Forged in the steel furnaces of Pittsburgh, Pennsylvania, six years ago, Vermithrax have slowly, steadily been making a name for themselves ever since. The band’s strengths include their incendiary live performances, their high degree of technical proficiency, and their decidedly blue-collar approach to their craft. It also helps that Vermithrax are viciously, relentlessly heavy, melding the bludgeoning intensity of thrash with a melodic (and sometimes quirky) flair, and somehow counterbalancing both the new and old schools of heavy metal. Guitarist Scott Haggerty boasts a seemingly limitless arsenal of razor-sharp riffs and dazzling solos, and Chris Roy ties everything together with a voice that goes from gruff bellow to high-pitched rasp, showcasing a dramatic character that recalls the likes of Bruce Hall (Agent Steel/Psychosis), Chuck Billy and especially the late, great Warrel Dane in spots. Vermithrax don’t really sound like anyone else, but listening to them puts me in mind of everything from Nevermore and Sanctuary to recent Exodus to Psychosis to even the prog/thrash of Prototype.
Today, Vermithrax are on the cusp of releasing their second EP, a five-track, 25-minute affair entitled Vol. II: Imperium Draconus. It’s an impressive piece of work, with all facets of the band’s sonic attack on full display. Opener “The Keys” is approximately 30 seconds of acoustic guitar noodling, setting the stage in the way that Metallica did back in the Ride the Lightning / Master of Puppets days. The quiet acoustic strumming quickly gives way to the unabashed monster that is “Enoch,” a six-minute tour de force that encapsulates everything I love about Vermithrax. “Enoch” begins with a haunting melodic build-up before a fiery tornado of a lead break from Haggerty kicks the band into high gear. The song moves seamlessly from thrashy punishment in the verses to a hymn-like, marching refrain. Roy’s vocals are particularly effective here, as he cries out, “We must manifest ourselves!” Just a killer track all the way around, guaranteed to snap necks worldwide. Next up is “Crucified by Hate,” a malevolent midtempo stomp where the guitarwork once again shines and Roy scares the hell out of you by singing about “when the blood rains down.” The intensity and heaviness of Vermithrax’s attack don’t let up on the oddly titled “Road to Athkatla,” with its shifting tempos and Roy straining for the highest end of his range in the chorus. (I’ll confess I had to run a Google search to learn that Athkatla is a fictional city in the Dungeons & Dragons world.) The EP ends on a high note with an eight-minute Flotsam & Jetsam medley, merging “Hammerhead” and “Hard on You” in a manner that is guaranteed to delight devotees of the Arizona thrash kings. The medley is extremely well done, and kudos to Vermithrax for picking two of Flotsam’s best songs for this endeavor and absolutely nailing them. Flotz ‘til Death!!!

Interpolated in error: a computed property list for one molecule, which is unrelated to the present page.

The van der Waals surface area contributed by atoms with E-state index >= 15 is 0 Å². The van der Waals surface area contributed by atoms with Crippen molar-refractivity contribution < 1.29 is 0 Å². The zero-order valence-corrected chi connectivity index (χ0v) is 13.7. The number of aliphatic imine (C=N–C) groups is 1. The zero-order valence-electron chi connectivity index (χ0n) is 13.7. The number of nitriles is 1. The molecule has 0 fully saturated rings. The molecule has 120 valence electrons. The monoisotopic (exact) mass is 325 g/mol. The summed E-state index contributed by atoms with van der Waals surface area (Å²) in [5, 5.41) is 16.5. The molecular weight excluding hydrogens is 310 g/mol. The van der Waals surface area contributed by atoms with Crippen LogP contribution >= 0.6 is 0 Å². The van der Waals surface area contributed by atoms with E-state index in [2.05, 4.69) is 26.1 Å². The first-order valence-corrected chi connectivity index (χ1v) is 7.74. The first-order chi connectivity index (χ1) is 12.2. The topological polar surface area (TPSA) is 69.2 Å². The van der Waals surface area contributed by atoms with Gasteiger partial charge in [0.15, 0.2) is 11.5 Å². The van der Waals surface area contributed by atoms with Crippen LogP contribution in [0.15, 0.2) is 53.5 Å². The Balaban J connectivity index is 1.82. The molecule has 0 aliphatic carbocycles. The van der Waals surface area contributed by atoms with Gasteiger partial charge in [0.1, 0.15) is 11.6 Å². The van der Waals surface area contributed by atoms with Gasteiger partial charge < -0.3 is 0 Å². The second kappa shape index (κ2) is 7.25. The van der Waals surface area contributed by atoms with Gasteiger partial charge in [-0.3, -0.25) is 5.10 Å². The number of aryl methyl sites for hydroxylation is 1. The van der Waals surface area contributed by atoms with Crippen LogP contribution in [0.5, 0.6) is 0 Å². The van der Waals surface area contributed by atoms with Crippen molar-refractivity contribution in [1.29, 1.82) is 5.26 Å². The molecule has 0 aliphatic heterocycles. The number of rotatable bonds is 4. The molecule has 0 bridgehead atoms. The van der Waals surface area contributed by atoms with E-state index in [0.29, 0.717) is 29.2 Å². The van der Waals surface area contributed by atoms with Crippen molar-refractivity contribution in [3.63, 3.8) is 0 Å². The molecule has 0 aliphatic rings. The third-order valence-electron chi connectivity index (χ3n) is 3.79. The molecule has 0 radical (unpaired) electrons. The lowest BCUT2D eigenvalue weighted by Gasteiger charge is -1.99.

There are so many great bands from Pittsburgh: Lady Beast, Argus, Icarus Witch, and Blackfinger all immediately come to mind. Add Vermithrax to the list. No, they’re not a nostalgic, purely old-school band, but they have one foot in the past and the other squarely in the present as they honor the thrash masters of the ‘80s while simultaneously attempting to move the genre forward into the now. There’s a lot of creativity at work on Vol II: Imperium Draconus. Vermithrax deserves your support. And this EP is only the beginning. The band have amassed a stockpile of 14 new songs for future releases. Vermithrax are inspired, they’re driven, and they’re heavy as hell. Give ‘em a listen, won’t you? Better yet, support their Kickstarter campaign by preordering this EP. Find details at www.kickstarter.com/projects/vermithrax/vermithrax-ltd-ed-hand-numbered-ep-cd-preorder-pac
~ Review by Kit Ekman ~